Transparency in clinical research has been a long standing issue, especially when it comes to reporting results of completed studies. We previously took a quick look at two sources, ClinicalTrials.gov and Trialtrove®, to gauge the current state of results reporting. We found that only 27.5% of Phase III and 18% of Phase II interventional trials posted results to ClinicalTrials.gov. According to Trialtrove®, 66% and 63% of completed Phase III and II studies, respectively, reported results in journals or at medical conferences. Regardless of the data source, there’s still a lot of room for improvement (1).
At next month’s Pharma CI conference in New Jersey (2), I’ll present a more detailed analysis of the current state of clinical trial results reporting. The analysis looked at 7,425 Phase II-III, industry sponsored studies that completed their primary endpoints between January 1, 2008 and June 1, 2012. Again, results posted to ClinicalTrials.gov in addition to peer reviewed results found in journals and at conferences were considered. Besides overall reporting rates per trial phase, I also evaluated results reporting by industry sponsors and therapeutic areas. Here I’ll give a quick sneak peek of some data for the therapeutic areas covered by Trialtrove®.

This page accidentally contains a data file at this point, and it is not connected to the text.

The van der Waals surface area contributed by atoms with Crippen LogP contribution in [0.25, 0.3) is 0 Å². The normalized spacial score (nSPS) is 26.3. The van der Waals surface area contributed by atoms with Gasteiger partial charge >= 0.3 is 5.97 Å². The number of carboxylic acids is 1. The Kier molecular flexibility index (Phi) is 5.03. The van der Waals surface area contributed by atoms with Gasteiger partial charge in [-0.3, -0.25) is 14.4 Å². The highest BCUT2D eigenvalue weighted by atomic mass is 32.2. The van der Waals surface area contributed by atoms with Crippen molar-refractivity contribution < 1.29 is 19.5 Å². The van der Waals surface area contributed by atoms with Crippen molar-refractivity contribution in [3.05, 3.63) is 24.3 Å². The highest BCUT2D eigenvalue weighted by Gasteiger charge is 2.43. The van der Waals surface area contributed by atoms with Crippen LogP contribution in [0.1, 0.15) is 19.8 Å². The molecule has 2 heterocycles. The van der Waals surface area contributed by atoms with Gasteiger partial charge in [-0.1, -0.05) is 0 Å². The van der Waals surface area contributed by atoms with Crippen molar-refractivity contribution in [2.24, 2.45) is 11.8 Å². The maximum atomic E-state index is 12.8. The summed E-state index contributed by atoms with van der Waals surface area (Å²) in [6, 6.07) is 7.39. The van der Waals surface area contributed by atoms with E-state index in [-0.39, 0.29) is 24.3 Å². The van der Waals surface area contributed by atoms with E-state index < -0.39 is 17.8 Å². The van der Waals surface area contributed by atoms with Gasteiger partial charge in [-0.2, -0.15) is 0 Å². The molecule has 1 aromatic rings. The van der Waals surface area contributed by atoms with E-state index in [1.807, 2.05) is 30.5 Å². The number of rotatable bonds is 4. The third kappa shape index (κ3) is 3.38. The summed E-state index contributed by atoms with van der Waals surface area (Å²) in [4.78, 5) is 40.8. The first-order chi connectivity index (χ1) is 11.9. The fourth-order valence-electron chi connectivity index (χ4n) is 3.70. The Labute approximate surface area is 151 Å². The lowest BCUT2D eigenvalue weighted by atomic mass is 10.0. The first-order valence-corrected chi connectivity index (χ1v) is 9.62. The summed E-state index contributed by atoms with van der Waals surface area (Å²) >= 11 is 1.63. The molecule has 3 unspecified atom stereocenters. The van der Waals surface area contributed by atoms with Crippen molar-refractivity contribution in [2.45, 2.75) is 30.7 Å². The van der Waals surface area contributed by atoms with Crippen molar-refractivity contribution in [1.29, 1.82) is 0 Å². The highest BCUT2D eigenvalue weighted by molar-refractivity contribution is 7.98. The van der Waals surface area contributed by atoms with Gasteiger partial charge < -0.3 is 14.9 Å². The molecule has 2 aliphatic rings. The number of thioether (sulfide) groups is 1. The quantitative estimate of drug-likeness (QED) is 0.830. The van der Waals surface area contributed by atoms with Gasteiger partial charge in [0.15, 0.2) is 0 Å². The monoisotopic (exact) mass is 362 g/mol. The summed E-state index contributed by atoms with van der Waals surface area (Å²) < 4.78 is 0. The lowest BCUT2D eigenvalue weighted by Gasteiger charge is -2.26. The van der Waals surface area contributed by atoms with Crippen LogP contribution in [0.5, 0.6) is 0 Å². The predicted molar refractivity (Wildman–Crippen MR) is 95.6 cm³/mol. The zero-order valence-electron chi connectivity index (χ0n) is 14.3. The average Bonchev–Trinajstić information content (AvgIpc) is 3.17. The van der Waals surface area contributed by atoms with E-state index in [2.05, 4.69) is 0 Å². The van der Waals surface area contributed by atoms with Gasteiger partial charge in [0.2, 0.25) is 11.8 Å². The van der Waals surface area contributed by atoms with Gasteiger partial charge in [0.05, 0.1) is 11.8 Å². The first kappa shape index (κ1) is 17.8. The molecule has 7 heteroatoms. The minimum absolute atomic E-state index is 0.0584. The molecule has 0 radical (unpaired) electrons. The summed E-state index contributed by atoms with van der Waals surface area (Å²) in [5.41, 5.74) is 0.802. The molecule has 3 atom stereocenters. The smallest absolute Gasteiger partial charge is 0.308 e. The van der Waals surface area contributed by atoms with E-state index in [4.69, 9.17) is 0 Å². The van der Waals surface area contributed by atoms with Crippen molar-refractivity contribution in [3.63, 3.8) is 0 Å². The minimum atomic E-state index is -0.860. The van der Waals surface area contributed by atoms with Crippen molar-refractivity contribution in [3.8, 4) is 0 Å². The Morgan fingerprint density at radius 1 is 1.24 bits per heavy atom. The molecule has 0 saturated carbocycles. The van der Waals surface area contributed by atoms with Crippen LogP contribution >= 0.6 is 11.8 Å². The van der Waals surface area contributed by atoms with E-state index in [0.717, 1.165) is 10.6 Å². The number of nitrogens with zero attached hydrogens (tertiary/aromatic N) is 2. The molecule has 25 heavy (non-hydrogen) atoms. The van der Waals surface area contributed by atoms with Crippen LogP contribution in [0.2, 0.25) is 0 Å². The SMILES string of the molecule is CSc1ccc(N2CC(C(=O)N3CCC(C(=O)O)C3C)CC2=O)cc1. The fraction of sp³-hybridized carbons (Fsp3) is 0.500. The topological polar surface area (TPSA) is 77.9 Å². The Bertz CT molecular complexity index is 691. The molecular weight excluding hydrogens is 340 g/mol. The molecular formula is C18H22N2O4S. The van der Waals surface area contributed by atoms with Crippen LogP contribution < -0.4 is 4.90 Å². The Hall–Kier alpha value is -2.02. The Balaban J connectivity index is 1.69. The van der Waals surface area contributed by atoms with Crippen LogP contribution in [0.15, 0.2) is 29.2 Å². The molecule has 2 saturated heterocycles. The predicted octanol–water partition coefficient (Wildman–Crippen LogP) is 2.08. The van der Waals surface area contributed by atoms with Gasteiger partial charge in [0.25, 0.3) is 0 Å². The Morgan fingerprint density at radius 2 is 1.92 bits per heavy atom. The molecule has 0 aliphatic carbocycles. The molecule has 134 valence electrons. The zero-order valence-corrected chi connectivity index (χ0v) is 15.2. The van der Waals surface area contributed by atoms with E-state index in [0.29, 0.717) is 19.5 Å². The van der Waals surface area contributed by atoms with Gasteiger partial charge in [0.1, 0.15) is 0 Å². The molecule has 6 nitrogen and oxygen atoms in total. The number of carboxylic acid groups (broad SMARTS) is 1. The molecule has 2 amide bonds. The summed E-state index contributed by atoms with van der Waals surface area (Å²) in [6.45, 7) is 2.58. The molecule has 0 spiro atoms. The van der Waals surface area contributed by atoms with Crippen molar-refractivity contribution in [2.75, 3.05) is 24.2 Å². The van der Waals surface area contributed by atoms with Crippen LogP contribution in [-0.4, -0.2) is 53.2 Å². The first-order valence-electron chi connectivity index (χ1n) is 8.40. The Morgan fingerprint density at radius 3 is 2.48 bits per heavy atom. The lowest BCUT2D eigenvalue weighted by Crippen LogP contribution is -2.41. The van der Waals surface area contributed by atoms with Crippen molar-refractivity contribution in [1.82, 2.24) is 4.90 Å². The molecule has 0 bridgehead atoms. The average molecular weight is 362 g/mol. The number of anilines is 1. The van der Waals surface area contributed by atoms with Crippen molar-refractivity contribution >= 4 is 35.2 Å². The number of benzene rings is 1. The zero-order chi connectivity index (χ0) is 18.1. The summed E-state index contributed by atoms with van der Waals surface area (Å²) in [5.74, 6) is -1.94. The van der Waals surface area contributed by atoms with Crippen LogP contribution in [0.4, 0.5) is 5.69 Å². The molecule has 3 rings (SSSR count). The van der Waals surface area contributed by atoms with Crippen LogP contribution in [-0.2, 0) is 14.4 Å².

When considering final and interim trial results found at ClinicalTrials.gov, published in a journal, or presented at a conference, the 8 therapeutic areas demonstrated reporting rates between 67.4%-89.7%. Oncology clearly leads the pack with some data on nearly 90% of completed trials. Second place goes to cardiovascular trials, which have results available for almost 80%. At the bottom are the smallest areas of genitourinary (67.4%) and ophthalmology (71.7%).
A different picture is painted when results are differentiated between final peer reviewed results and results posted to ClinicalTrials.gov. Oncology still leads when it comes to disclosing final peer reviewed results, however, oncology trials have the worst reporting rate for ClinicalTrials.gov results. Likewise, the ranking flips for genitourinary trials between the different source types. While genitourinary studies had the lowest % of studies with final peer reviewed results, they had the highest % of studies with ClinicalTrials.gov results. The results reporting rankings also shift for metabolic/endocrinology and infectious disease trials, but remain consistent for the remaining four therapeutic areas. So in order to get the full picture of results reporting, it’s clear that multiple sources need to be considered.
Stay tuned for more information on the overall reporting rates by phase and other details, or come see me speak on September 10th in Parsippany, New Jersey!
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